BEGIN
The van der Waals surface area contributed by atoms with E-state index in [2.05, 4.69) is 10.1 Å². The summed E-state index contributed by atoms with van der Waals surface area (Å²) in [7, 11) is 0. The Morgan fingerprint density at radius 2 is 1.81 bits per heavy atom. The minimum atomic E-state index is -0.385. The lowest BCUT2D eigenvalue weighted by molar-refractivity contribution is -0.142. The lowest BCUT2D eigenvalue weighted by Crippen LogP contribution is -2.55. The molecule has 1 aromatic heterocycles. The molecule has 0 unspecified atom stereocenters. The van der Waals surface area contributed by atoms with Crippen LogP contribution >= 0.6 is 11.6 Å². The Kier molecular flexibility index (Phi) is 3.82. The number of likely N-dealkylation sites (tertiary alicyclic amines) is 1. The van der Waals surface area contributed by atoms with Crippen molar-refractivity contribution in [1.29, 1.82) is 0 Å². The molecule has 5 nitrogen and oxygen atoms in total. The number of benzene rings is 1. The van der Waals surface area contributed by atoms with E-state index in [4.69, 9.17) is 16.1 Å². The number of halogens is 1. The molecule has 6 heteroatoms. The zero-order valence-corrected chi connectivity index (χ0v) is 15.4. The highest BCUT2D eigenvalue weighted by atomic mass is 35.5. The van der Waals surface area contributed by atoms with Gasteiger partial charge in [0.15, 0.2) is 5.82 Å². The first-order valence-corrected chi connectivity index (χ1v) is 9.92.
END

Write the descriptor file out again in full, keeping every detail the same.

The van der Waals surface area contributed by atoms with E-state index in [2.05, 4.69) is 10.1 Å². The summed E-state index contributed by atoms with van der Waals surface area (Å²) in [7, 11) is 0. The Morgan fingerprint density at radius 2 is 1.81 bits per heavy atom. The minimum atomic E-state index is -0.385. The lowest BCUT2D eigenvalue weighted by molar-refractivity contribution is -0.142. The lowest BCUT2D eigenvalue weighted by Crippen LogP contribution is -2.55. The molecule has 1 aromatic heterocycles. The molecule has 0 unspecified atom stereocenters. The van der Waals surface area contributed by atoms with Crippen LogP contribution >= 0.6 is 11.6 Å². The Kier molecular flexibility index (Phi) is 3.82. The number of likely N-dealkylation sites (tertiary alicyclic amines) is 1. The van der Waals surface area contributed by atoms with Crippen molar-refractivity contribution in [1.29, 1.82) is 0 Å². The molecule has 5 nitrogen and oxygen atoms in total. The number of benzene rings is 1. The van der Waals surface area contributed by atoms with E-state index in [4.69, 9.17) is 16.1 Å². The number of halogens is 1. The molecule has 6 heteroatoms. The zero-order valence-corrected chi connectivity index (χ0v) is 15.4. The highest BCUT2D eigenvalue weighted by atomic mass is 35.5. The van der Waals surface area contributed by atoms with Gasteiger partial charge in [0.15, 0.2) is 5.82 Å². The first-order valence-corrected chi connectivity index (χ1v) is 9.92.